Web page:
Democrat Hillary ClintonHillary Diane Rodham ClintonRepublican Ohio Senate candidate slams JD Vance over previous Trump comments Budowsky: Why GOP donors flock to Manchin and Sinema Countering the ongoing Republican delusion MORE would defeat Republican presidential rival Donald TrumpDonald TrumpMan sentenced to nearly four years for running scam Trump, Biden PACs Meadows says Trump's blood oxygen level was dangerously low when he had COVID-19 Trump endorses David Perdue in Georgia's governor race MORE by double digits in a hypothetical general election matchup, according to a poll released Wednesday.
Clinton would edge out Trump by 13 points in a one-on-one vote, 51 percent to 38 percent, in the latest NBC News/Wall Street Journal survey.
Trump, the controversial GOP front-runner, would lose even more soundly to Bernie SandersBernie SandersStudy: Test detects signs of dementia at least six months earlier than standard method The Hill's Morning Report - Presented by Uber - Omicron tests vaccines; Bob Dole dies at 98 Democrats see Christmas goal slipping away MORE should the Independent Vermont senator secure the Democratic nomination.
Sanders bests Trump by 18 points, 55 to 37 percent. Sanders picked up a surprise win over Clinton in Michigan on Tuesday, though Clinton expanded her overall delegate lead.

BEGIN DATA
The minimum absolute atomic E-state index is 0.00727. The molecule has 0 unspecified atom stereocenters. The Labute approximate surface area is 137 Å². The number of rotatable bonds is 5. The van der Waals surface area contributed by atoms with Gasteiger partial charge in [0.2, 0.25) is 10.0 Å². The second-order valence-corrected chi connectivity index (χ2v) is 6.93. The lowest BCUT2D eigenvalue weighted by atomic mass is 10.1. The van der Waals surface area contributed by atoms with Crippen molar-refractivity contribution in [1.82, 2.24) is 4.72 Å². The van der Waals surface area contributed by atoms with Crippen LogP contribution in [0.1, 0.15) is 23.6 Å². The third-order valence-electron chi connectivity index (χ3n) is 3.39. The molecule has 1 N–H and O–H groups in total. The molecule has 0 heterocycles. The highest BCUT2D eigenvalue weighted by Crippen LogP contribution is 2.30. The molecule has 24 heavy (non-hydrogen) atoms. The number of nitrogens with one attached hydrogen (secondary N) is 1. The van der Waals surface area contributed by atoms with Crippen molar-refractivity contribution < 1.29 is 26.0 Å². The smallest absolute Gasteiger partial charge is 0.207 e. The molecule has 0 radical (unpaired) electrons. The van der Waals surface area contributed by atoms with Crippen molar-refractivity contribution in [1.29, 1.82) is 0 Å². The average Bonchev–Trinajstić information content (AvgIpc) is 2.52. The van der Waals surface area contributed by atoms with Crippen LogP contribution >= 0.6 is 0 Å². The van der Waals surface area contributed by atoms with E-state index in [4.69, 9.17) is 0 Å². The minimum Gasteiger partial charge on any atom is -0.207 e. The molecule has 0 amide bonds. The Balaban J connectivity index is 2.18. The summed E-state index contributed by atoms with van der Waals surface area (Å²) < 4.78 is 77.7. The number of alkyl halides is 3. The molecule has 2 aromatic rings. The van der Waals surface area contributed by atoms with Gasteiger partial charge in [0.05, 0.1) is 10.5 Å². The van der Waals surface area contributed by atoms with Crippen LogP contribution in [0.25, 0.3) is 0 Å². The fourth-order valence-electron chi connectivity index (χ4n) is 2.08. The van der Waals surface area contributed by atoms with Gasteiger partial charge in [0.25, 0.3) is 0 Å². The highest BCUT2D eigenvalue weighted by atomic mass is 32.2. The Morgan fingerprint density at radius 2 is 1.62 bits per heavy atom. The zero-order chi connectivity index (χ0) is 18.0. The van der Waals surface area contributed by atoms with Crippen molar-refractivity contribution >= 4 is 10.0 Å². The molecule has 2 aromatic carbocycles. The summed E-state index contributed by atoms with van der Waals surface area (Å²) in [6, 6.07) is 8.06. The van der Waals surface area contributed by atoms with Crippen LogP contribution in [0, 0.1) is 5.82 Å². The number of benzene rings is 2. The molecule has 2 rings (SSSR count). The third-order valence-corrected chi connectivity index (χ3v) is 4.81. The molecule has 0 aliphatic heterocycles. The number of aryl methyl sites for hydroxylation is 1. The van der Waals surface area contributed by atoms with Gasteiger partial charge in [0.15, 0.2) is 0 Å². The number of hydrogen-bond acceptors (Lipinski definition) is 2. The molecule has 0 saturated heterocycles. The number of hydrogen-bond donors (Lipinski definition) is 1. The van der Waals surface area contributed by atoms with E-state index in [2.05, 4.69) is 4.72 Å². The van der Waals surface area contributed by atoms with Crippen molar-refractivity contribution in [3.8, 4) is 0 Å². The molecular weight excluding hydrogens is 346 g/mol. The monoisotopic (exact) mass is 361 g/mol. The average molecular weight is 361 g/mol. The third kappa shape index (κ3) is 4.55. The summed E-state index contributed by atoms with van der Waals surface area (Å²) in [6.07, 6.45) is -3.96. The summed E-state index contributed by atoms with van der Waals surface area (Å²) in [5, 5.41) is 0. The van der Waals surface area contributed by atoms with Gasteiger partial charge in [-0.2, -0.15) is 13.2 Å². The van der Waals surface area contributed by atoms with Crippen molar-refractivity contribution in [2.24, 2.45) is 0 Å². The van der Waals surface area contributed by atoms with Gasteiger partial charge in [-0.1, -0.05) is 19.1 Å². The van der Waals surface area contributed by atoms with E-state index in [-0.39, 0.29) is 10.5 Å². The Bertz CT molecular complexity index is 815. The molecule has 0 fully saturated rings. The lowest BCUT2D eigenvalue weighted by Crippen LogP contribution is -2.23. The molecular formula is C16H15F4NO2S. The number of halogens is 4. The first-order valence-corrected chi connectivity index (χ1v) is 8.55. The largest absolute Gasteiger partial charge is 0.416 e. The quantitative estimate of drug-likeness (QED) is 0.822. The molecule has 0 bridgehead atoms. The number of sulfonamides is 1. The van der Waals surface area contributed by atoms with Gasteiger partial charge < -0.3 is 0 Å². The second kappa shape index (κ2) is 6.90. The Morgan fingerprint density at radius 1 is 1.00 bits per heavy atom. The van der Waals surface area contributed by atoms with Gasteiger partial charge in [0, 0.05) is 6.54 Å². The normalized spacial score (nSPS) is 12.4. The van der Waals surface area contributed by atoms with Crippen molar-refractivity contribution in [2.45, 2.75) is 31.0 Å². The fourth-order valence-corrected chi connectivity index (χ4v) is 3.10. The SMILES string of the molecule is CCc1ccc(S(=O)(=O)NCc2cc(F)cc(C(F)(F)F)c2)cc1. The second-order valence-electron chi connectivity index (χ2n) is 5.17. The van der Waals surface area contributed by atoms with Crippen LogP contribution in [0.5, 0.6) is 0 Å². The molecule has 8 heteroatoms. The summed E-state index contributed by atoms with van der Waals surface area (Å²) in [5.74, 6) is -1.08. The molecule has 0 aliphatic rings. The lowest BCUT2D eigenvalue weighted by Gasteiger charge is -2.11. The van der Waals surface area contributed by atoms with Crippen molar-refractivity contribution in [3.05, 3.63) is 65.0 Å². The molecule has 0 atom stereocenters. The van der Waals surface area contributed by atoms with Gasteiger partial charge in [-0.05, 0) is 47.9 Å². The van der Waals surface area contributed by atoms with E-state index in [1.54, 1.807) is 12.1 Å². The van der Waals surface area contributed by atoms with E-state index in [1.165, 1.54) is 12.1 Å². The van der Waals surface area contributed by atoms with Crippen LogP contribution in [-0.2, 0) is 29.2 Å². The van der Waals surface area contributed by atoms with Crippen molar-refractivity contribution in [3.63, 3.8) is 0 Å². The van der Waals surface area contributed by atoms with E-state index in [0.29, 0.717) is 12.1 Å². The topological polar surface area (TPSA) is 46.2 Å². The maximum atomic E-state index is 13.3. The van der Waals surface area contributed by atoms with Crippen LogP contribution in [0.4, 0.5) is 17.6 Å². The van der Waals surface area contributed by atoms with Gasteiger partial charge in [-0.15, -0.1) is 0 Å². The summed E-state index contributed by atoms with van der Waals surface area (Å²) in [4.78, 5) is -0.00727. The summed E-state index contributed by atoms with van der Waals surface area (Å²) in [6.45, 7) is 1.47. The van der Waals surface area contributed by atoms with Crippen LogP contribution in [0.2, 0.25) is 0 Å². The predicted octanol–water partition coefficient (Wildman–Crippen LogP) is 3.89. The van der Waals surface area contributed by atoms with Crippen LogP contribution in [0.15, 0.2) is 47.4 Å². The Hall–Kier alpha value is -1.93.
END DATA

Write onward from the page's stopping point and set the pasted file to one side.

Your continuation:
By comparison, Trump's rivals Sens. Marco RubioMarco Antonio RubioGOP senators introduce bill targeting Palestinian 'martyr payments' House to vote on Uyghur bill amid diplomatic boycott of Beijing Olympics This week: Congress poised to go into December overtime MORE (Fla.) and Ted CruzRafael (Ted) Edward CruzGOP senators introduce bill targeting Palestinian 'martyr payments' Bob Dole: heroic, prickly and effective Democrats see Christmas goal slipping away MORE (Texas) both fare better against the Democratic front-runner in the latest polling. Cruz and Rubio have stressed their electability in the GOP race.
Cruz trails Clinton by just 2 points, 47 to 45 percent, in a hypothetical matchup, while Rubio ties the former secretary of State at 46 percent each, according to the NBC/Journal poll.
Trump argued during a round of television interviews Wednesday morning that Republicans should unite behind him after his series of victories in the GOP race, including three on Tuesday night.
Trump, who has regularly boasted of his ability to defeat Clinton, said Wednesday on CNN that he thought she'd be the Democratic nominee.
He also argued on NBC's "Today" show that, if they united, "nobody could beat" the Republican Party.
The survey of 1,200 adults was conducted March 3–6 with an overall margin of error of 2.83 percent.